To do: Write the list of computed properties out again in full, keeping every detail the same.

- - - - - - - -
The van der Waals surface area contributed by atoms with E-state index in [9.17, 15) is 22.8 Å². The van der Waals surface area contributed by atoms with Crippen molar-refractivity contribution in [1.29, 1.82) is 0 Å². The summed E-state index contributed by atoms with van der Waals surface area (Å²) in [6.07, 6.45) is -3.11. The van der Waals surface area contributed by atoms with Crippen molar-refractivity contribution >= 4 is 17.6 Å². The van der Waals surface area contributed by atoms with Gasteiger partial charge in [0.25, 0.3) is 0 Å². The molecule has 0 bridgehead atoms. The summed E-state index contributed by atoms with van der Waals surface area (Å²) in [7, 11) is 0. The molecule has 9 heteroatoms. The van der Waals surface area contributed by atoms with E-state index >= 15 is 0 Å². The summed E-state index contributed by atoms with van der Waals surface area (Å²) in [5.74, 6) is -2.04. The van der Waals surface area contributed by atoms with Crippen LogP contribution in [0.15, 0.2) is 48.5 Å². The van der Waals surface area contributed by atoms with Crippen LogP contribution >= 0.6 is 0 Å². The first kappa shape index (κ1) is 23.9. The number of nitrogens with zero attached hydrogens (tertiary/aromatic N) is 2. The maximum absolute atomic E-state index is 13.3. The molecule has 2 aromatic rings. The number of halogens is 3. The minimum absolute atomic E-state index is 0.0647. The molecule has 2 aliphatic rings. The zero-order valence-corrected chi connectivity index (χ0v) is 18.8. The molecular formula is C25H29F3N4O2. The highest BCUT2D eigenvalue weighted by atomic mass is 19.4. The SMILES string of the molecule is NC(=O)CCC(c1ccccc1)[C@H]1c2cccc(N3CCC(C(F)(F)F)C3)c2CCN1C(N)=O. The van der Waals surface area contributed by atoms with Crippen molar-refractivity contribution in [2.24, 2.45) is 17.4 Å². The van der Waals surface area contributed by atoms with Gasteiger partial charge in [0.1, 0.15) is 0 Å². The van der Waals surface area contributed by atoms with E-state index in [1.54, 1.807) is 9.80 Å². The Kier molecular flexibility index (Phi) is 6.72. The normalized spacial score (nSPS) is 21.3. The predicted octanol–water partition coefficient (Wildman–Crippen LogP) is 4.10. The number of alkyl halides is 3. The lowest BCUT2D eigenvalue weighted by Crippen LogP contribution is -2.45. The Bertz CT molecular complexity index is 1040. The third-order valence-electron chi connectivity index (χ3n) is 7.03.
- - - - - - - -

The van der Waals surface area contributed by atoms with E-state index in [9.17, 15) is 22.8 Å². The van der Waals surface area contributed by atoms with Crippen molar-refractivity contribution in [1.29, 1.82) is 0 Å². The summed E-state index contributed by atoms with van der Waals surface area (Å²) in [6.07, 6.45) is -3.11. The van der Waals surface area contributed by atoms with Crippen molar-refractivity contribution >= 4 is 17.6 Å². The van der Waals surface area contributed by atoms with Gasteiger partial charge in [0.25, 0.3) is 0 Å². The molecule has 0 bridgehead atoms. The summed E-state index contributed by atoms with van der Waals surface area (Å²) in [7, 11) is 0. The molecule has 9 heteroatoms. The van der Waals surface area contributed by atoms with E-state index >= 15 is 0 Å². The summed E-state index contributed by atoms with van der Waals surface area (Å²) in [5.74, 6) is -2.04. The van der Waals surface area contributed by atoms with Crippen LogP contribution in [0.15, 0.2) is 48.5 Å². The van der Waals surface area contributed by atoms with Crippen LogP contribution >= 0.6 is 0 Å². The first kappa shape index (κ1) is 23.9. The number of nitrogens with zero attached hydrogens (tertiary/aromatic N) is 2. The maximum absolute atomic E-state index is 13.3. The molecule has 2 aromatic rings. The number of halogens is 3. The minimum absolute atomic E-state index is 0.0647. The molecule has 2 aliphatic rings. The zero-order valence-corrected chi connectivity index (χ0v) is 18.8. The molecular formula is C25H29F3N4O2. The highest BCUT2D eigenvalue weighted by atomic mass is 19.4. The SMILES string of the molecule is NC(=O)CCC(c1ccccc1)[C@H]1c2cccc(N3CCC(C(F)(F)F)C3)c2CCN1C(N)=O. The van der Waals surface area contributed by atoms with Crippen molar-refractivity contribution in [2.24, 2.45) is 17.4 Å². The van der Waals surface area contributed by atoms with Gasteiger partial charge in [0.1, 0.15) is 0 Å². The van der Waals surface area contributed by atoms with E-state index in [1.54, 1.807) is 9.80 Å². The Kier molecular flexibility index (Phi) is 6.72. The normalized spacial score (nSPS) is 21.3. The predicted octanol–water partition coefficient (Wildman–Crippen LogP) is 4.10. The number of alkyl halides is 3. The lowest BCUT2D eigenvalue weighted by Crippen LogP contribution is -2.45. The Bertz CT molecular complexity index is 1040. The third-order valence-electron chi connectivity index (χ3n) is 7.03.